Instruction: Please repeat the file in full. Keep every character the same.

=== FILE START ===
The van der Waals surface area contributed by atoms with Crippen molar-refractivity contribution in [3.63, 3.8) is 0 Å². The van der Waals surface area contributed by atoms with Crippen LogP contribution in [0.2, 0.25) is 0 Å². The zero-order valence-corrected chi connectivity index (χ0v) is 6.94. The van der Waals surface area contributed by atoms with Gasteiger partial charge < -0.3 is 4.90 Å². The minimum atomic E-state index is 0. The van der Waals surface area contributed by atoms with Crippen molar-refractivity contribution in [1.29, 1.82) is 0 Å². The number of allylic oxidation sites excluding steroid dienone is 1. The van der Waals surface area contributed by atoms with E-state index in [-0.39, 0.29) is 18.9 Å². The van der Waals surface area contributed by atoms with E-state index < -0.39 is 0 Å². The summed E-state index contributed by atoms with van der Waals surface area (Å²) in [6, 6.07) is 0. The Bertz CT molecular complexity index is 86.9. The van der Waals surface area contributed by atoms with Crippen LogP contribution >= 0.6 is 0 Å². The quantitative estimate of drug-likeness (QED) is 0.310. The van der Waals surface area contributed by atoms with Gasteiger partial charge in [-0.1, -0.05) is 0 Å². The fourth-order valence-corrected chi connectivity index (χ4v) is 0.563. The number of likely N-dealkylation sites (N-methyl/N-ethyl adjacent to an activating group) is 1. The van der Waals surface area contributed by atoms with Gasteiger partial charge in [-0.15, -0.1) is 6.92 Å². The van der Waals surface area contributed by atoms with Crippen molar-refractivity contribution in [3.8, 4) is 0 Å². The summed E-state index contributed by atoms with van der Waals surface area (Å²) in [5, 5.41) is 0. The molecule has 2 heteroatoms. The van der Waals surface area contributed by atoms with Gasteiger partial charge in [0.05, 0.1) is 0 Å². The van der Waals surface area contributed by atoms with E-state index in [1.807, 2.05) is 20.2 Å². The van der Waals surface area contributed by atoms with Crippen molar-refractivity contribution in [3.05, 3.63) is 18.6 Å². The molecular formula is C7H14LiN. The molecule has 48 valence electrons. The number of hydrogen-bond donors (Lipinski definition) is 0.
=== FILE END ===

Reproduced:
The van der Waals surface area contributed by atoms with Crippen molar-refractivity contribution in [3.63, 3.8) is 0 Å². The van der Waals surface area contributed by atoms with Crippen LogP contribution in [0.2, 0.25) is 0 Å². The zero-order valence-corrected chi connectivity index (χ0v) is 6.94. The van der Waals surface area contributed by atoms with Gasteiger partial charge < -0.3 is 4.90 Å². The minimum atomic E-state index is 0. The van der Waals surface area contributed by atoms with Crippen molar-refractivity contribution in [1.29, 1.82) is 0 Å². The number of allylic oxidation sites excluding steroid dienone is 1. The van der Waals surface area contributed by atoms with E-state index in [-0.39, 0.29) is 18.9 Å². The van der Waals surface area contributed by atoms with E-state index < -0.39 is 0 Å². The summed E-state index contributed by atoms with van der Waals surface area (Å²) in [6, 6.07) is 0. The Bertz CT molecular complexity index is 86.9. The van der Waals surface area contributed by atoms with Crippen LogP contribution >= 0.6 is 0 Å². The quantitative estimate of drug-likeness (QED) is 0.310. The van der Waals surface area contributed by atoms with Gasteiger partial charge in [-0.1, -0.05) is 0 Å². The fourth-order valence-corrected chi connectivity index (χ4v) is 0.563. The number of likely N-dealkylation sites (N-methyl/N-ethyl adjacent to an activating group) is 1. The van der Waals surface area contributed by atoms with Gasteiger partial charge in [-0.15, -0.1) is 6.92 Å². The van der Waals surface area contributed by atoms with Crippen molar-refractivity contribution in [3.8, 4) is 0 Å². The summed E-state index contributed by atoms with van der Waals surface area (Å²) in [5, 5.41) is 0. The molecule has 2 heteroatoms. The van der Waals surface area contributed by atoms with Gasteiger partial charge in [0.05, 0.1) is 0 Å². The van der Waals surface area contributed by atoms with E-state index in [1.807, 2.05) is 20.2 Å². The van der Waals surface area contributed by atoms with Crippen molar-refractivity contribution in [3.05, 3.63) is 18.6 Å². The molecular formula is C7H14LiN. The molecule has 48 valence electrons. The number of hydrogen-bond donors (Lipinski definition) is 0.